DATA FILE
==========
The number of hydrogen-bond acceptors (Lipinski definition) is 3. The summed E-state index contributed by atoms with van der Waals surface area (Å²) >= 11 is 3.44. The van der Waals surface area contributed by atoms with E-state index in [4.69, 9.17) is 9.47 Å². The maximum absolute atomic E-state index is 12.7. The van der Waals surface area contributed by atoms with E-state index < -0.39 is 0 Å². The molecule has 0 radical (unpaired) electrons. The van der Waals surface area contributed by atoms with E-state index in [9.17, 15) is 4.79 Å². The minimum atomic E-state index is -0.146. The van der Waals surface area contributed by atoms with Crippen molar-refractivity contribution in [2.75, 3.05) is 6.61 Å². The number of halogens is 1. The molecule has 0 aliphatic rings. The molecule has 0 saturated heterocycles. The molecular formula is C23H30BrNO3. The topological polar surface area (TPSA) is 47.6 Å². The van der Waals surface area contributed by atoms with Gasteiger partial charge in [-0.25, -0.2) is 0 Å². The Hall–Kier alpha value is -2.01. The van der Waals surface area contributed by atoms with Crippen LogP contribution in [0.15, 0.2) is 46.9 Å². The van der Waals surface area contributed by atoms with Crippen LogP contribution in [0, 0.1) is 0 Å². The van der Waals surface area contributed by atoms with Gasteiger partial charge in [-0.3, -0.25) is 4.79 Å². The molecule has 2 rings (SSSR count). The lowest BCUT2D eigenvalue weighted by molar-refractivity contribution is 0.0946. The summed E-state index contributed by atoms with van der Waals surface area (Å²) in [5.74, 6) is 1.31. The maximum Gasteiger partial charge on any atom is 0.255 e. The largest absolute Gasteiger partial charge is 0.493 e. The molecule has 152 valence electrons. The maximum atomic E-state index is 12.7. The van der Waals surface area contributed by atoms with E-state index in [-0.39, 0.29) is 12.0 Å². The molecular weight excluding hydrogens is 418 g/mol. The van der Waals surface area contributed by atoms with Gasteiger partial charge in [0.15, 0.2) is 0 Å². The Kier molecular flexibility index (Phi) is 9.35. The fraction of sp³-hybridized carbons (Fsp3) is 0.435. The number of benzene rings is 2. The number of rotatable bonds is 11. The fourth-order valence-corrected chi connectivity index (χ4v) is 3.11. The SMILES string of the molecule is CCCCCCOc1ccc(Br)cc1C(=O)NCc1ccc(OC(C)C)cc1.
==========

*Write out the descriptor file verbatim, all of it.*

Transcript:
The number of hydrogen-bond acceptors (Lipinski definition) is 3. The summed E-state index contributed by atoms with van der Waals surface area (Å²) >= 11 is 3.44. The van der Waals surface area contributed by atoms with E-state index in [4.69, 9.17) is 9.47 Å². The maximum absolute atomic E-state index is 12.7. The van der Waals surface area contributed by atoms with E-state index < -0.39 is 0 Å². The molecule has 0 radical (unpaired) electrons. The van der Waals surface area contributed by atoms with E-state index in [9.17, 15) is 4.79 Å². The minimum atomic E-state index is -0.146. The van der Waals surface area contributed by atoms with Crippen molar-refractivity contribution in [2.75, 3.05) is 6.61 Å². The number of halogens is 1. The molecule has 0 aliphatic rings. The molecule has 0 saturated heterocycles. The molecular formula is C23H30BrNO3. The topological polar surface area (TPSA) is 47.6 Å². The van der Waals surface area contributed by atoms with Gasteiger partial charge in [-0.25, -0.2) is 0 Å². The Hall–Kier alpha value is -2.01. The van der Waals surface area contributed by atoms with Crippen LogP contribution in [0.15, 0.2) is 46.9 Å². The van der Waals surface area contributed by atoms with Crippen LogP contribution in [0, 0.1) is 0 Å². The van der Waals surface area contributed by atoms with Gasteiger partial charge in [-0.3, -0.25) is 4.79 Å². The molecule has 2 rings (SSSR count). The lowest BCUT2D eigenvalue weighted by molar-refractivity contribution is 0.0946. The summed E-state index contributed by atoms with van der Waals surface area (Å²) in [5.74, 6) is 1.31. The maximum Gasteiger partial charge on any atom is 0.255 e. The largest absolute Gasteiger partial charge is 0.493 e. The molecule has 152 valence electrons. The maximum atomic E-state index is 12.7. The van der Waals surface area contributed by atoms with E-state index in [-0.39, 0.29) is 12.0 Å². The molecular weight excluding hydrogens is 418 g/mol. The van der Waals surface area contributed by atoms with Gasteiger partial charge in [0.15, 0.2) is 0 Å². The Kier molecular flexibility index (Phi) is 9.35. The fraction of sp³-hybridized carbons (Fsp3) is 0.435. The number of benzene rings is 2. The number of rotatable bonds is 11. The fourth-order valence-corrected chi connectivity index (χ4v) is 3.11. The SMILES string of the molecule is CCCCCCOc1ccc(Br)cc1C(=O)NCc1ccc(OC(C)C)cc1.